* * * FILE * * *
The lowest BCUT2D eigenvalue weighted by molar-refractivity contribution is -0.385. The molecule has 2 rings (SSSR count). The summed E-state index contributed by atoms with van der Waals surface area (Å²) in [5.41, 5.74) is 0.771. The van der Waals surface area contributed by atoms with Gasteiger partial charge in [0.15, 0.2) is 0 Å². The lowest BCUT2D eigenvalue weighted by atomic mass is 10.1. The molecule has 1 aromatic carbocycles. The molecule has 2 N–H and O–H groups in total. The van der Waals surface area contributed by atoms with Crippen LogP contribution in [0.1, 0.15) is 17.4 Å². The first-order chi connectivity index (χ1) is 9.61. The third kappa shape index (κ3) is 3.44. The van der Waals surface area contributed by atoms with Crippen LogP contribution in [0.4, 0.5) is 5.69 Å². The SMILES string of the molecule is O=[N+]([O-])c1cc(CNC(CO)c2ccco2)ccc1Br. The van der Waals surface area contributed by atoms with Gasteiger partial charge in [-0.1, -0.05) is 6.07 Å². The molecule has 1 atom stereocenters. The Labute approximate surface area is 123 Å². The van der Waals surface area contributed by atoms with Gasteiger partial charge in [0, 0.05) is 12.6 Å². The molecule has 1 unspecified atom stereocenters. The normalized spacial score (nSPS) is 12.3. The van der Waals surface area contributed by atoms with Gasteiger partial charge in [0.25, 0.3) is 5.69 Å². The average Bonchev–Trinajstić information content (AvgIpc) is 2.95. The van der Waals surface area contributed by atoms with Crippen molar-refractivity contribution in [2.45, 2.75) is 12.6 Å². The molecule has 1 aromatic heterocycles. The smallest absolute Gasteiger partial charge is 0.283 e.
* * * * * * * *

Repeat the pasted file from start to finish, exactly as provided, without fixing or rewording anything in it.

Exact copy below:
The lowest BCUT2D eigenvalue weighted by molar-refractivity contribution is -0.385. The molecule has 2 rings (SSSR count). The summed E-state index contributed by atoms with van der Waals surface area (Å²) in [5.41, 5.74) is 0.771. The van der Waals surface area contributed by atoms with Gasteiger partial charge in [0.15, 0.2) is 0 Å². The lowest BCUT2D eigenvalue weighted by atomic mass is 10.1. The molecule has 1 aromatic carbocycles. The molecule has 2 N–H and O–H groups in total. The van der Waals surface area contributed by atoms with Crippen LogP contribution in [0.1, 0.15) is 17.4 Å². The first-order chi connectivity index (χ1) is 9.61. The third kappa shape index (κ3) is 3.44. The van der Waals surface area contributed by atoms with Crippen LogP contribution in [0.4, 0.5) is 5.69 Å². The SMILES string of the molecule is O=[N+]([O-])c1cc(CNC(CO)c2ccco2)ccc1Br. The van der Waals surface area contributed by atoms with Gasteiger partial charge in [-0.1, -0.05) is 6.07 Å². The molecule has 1 atom stereocenters. The Labute approximate surface area is 123 Å². The van der Waals surface area contributed by atoms with Gasteiger partial charge in [0, 0.05) is 12.6 Å². The molecule has 1 unspecified atom stereocenters. The normalized spacial score (nSPS) is 12.3. The van der Waals surface area contributed by atoms with Gasteiger partial charge in [0.25, 0.3) is 5.69 Å². The average Bonchev–Trinajstić information content (AvgIpc) is 2.95. The van der Waals surface area contributed by atoms with Crippen molar-refractivity contribution in [2.45, 2.75) is 12.6 Å². The molecule has 1 aromatic heterocycles. The smallest absolute Gasteiger partial charge is 0.283 e.